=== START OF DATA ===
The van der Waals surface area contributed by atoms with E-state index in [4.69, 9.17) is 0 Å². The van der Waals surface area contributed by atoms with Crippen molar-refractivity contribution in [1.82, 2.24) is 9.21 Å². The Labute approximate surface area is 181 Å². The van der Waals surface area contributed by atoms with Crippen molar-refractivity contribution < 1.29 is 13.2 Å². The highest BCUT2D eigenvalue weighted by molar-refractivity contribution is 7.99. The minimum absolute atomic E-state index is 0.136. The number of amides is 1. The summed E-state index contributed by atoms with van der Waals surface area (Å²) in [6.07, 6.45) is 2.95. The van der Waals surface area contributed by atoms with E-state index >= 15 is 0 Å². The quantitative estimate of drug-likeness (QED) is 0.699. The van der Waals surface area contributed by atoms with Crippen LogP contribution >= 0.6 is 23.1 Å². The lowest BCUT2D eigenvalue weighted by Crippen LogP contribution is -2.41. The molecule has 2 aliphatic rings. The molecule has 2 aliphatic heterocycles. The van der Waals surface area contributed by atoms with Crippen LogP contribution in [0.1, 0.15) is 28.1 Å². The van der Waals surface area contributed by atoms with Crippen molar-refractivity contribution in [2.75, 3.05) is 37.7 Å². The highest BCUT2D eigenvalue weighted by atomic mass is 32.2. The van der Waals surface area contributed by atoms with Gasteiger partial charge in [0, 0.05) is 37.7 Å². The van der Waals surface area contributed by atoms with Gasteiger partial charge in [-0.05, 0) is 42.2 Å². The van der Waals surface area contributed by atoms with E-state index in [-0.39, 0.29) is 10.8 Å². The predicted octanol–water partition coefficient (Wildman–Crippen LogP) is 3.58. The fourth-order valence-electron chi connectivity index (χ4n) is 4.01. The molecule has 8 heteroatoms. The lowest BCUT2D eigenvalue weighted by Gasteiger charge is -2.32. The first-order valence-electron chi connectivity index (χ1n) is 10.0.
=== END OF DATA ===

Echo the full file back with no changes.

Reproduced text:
The van der Waals surface area contributed by atoms with E-state index in [4.69, 9.17) is 0 Å². The van der Waals surface area contributed by atoms with Crippen molar-refractivity contribution in [1.82, 2.24) is 9.21 Å². The Labute approximate surface area is 181 Å². The van der Waals surface area contributed by atoms with Crippen molar-refractivity contribution < 1.29 is 13.2 Å². The highest BCUT2D eigenvalue weighted by molar-refractivity contribution is 7.99. The minimum absolute atomic E-state index is 0.136. The number of amides is 1. The summed E-state index contributed by atoms with van der Waals surface area (Å²) in [6.07, 6.45) is 2.95. The van der Waals surface area contributed by atoms with E-state index >= 15 is 0 Å². The quantitative estimate of drug-likeness (QED) is 0.699. The van der Waals surface area contributed by atoms with Crippen LogP contribution >= 0.6 is 23.1 Å². The lowest BCUT2D eigenvalue weighted by Crippen LogP contribution is -2.41. The molecule has 2 aliphatic rings. The molecule has 2 aliphatic heterocycles. The van der Waals surface area contributed by atoms with Crippen LogP contribution in [0.1, 0.15) is 28.1 Å². The van der Waals surface area contributed by atoms with Crippen molar-refractivity contribution in [2.75, 3.05) is 37.7 Å². The highest BCUT2D eigenvalue weighted by atomic mass is 32.2. The van der Waals surface area contributed by atoms with Gasteiger partial charge in [0, 0.05) is 37.7 Å². The van der Waals surface area contributed by atoms with Gasteiger partial charge in [-0.05, 0) is 42.2 Å². The van der Waals surface area contributed by atoms with E-state index in [-0.39, 0.29) is 10.8 Å². The predicted octanol–water partition coefficient (Wildman–Crippen LogP) is 3.58. The fourth-order valence-electron chi connectivity index (χ4n) is 4.01. The molecule has 8 heteroatoms. The lowest BCUT2D eigenvalue weighted by Gasteiger charge is -2.32. The first-order valence-electron chi connectivity index (χ1n) is 10.0.